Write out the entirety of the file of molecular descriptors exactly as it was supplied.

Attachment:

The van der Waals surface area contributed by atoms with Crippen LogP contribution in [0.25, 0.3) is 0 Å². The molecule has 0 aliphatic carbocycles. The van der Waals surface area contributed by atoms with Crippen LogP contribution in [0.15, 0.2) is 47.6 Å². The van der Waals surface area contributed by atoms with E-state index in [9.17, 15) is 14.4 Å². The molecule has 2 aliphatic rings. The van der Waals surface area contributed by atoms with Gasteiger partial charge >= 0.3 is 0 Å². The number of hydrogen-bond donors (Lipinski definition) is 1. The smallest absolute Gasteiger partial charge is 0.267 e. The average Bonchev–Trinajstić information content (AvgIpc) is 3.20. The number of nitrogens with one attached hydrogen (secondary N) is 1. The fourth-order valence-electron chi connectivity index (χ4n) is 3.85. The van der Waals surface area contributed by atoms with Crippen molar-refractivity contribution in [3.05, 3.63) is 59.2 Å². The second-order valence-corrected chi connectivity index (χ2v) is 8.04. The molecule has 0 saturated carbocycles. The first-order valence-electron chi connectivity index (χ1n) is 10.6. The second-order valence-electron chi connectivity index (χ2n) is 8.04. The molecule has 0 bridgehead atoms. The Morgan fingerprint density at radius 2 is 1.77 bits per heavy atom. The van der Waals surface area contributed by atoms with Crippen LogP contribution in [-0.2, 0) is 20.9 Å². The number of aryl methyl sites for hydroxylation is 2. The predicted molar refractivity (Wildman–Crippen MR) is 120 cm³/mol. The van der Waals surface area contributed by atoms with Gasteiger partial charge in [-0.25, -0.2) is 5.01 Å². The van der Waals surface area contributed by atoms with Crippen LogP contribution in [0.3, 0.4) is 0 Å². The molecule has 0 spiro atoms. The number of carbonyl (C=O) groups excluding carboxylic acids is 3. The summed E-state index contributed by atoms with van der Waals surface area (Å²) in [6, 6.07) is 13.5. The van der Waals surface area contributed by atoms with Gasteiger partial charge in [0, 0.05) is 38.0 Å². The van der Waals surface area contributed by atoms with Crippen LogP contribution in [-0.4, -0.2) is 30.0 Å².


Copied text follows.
The van der Waals surface area contributed by atoms with Crippen LogP contribution in [0.25, 0.3) is 0 Å². The molecule has 0 aliphatic carbocycles. The van der Waals surface area contributed by atoms with Crippen LogP contribution in [0.15, 0.2) is 47.6 Å². The van der Waals surface area contributed by atoms with E-state index in [9.17, 15) is 14.4 Å². The molecule has 2 aliphatic rings. The van der Waals surface area contributed by atoms with Gasteiger partial charge >= 0.3 is 0 Å². The number of hydrogen-bond donors (Lipinski definition) is 1. The smallest absolute Gasteiger partial charge is 0.267 e. The average Bonchev–Trinajstić information content (AvgIpc) is 3.20. The number of nitrogens with one attached hydrogen (secondary N) is 1. The fourth-order valence-electron chi connectivity index (χ4n) is 3.85. The van der Waals surface area contributed by atoms with Crippen molar-refractivity contribution in [3.05, 3.63) is 59.2 Å². The second-order valence-corrected chi connectivity index (χ2v) is 8.04. The molecule has 0 saturated carbocycles. The first-order valence-electron chi connectivity index (χ1n) is 10.6. The second-order valence-electron chi connectivity index (χ2n) is 8.04. The molecule has 0 bridgehead atoms. The Morgan fingerprint density at radius 2 is 1.77 bits per heavy atom. The van der Waals surface area contributed by atoms with Crippen LogP contribution in [-0.2, 0) is 20.9 Å². The number of aryl methyl sites for hydroxylation is 2. The predicted molar refractivity (Wildman–Crippen MR) is 120 cm³/mol. The van der Waals surface area contributed by atoms with Gasteiger partial charge in [-0.25, -0.2) is 5.01 Å². The van der Waals surface area contributed by atoms with Crippen LogP contribution in [0.3, 0.4) is 0 Å². The molecule has 0 spiro atoms. The number of carbonyl (C=O) groups excluding carboxylic acids is 3. The summed E-state index contributed by atoms with van der Waals surface area (Å²) in [6, 6.07) is 13.5. The van der Waals surface area contributed by atoms with Gasteiger partial charge in [0, 0.05) is 38.0 Å². The van der Waals surface area contributed by atoms with Crippen LogP contribution in [-0.4, -0.2) is 30.0 Å².